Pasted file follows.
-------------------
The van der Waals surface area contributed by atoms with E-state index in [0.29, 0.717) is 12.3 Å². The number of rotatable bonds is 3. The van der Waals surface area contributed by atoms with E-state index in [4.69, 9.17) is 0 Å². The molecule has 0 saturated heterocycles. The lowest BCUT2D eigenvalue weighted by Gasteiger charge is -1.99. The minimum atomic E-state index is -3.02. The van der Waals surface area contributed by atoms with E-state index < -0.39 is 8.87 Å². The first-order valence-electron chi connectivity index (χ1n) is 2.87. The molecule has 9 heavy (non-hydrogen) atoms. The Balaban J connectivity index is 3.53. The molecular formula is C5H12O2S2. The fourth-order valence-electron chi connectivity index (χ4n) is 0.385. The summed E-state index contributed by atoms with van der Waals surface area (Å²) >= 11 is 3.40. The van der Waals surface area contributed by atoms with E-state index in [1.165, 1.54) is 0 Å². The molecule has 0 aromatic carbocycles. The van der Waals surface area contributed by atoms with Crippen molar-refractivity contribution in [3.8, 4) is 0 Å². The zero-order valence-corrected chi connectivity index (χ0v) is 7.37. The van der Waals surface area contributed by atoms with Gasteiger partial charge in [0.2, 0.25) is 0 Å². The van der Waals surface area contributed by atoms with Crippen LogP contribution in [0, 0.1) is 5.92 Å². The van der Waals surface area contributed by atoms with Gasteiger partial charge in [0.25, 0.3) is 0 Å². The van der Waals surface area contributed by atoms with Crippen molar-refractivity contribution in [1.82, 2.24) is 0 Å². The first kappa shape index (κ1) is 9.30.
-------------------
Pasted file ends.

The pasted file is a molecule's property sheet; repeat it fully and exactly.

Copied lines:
The van der Waals surface area contributed by atoms with E-state index in [0.29, 0.717) is 12.3 Å². The number of rotatable bonds is 3. The van der Waals surface area contributed by atoms with E-state index in [4.69, 9.17) is 0 Å². The molecule has 0 saturated heterocycles. The lowest BCUT2D eigenvalue weighted by Gasteiger charge is -1.99. The minimum atomic E-state index is -3.02. The van der Waals surface area contributed by atoms with E-state index < -0.39 is 8.87 Å². The first-order valence-electron chi connectivity index (χ1n) is 2.87. The molecule has 9 heavy (non-hydrogen) atoms. The Balaban J connectivity index is 3.53. The molecular formula is C5H12O2S2. The fourth-order valence-electron chi connectivity index (χ4n) is 0.385. The summed E-state index contributed by atoms with van der Waals surface area (Å²) >= 11 is 3.40. The van der Waals surface area contributed by atoms with E-state index in [1.165, 1.54) is 0 Å². The molecule has 0 aromatic carbocycles. The van der Waals surface area contributed by atoms with Crippen molar-refractivity contribution in [3.8, 4) is 0 Å². The zero-order valence-corrected chi connectivity index (χ0v) is 7.37. The van der Waals surface area contributed by atoms with Gasteiger partial charge in [0.2, 0.25) is 0 Å². The van der Waals surface area contributed by atoms with Crippen LogP contribution in [0, 0.1) is 5.92 Å². The van der Waals surface area contributed by atoms with Gasteiger partial charge in [0.25, 0.3) is 0 Å². The van der Waals surface area contributed by atoms with Crippen molar-refractivity contribution in [1.82, 2.24) is 0 Å². The first kappa shape index (κ1) is 9.30.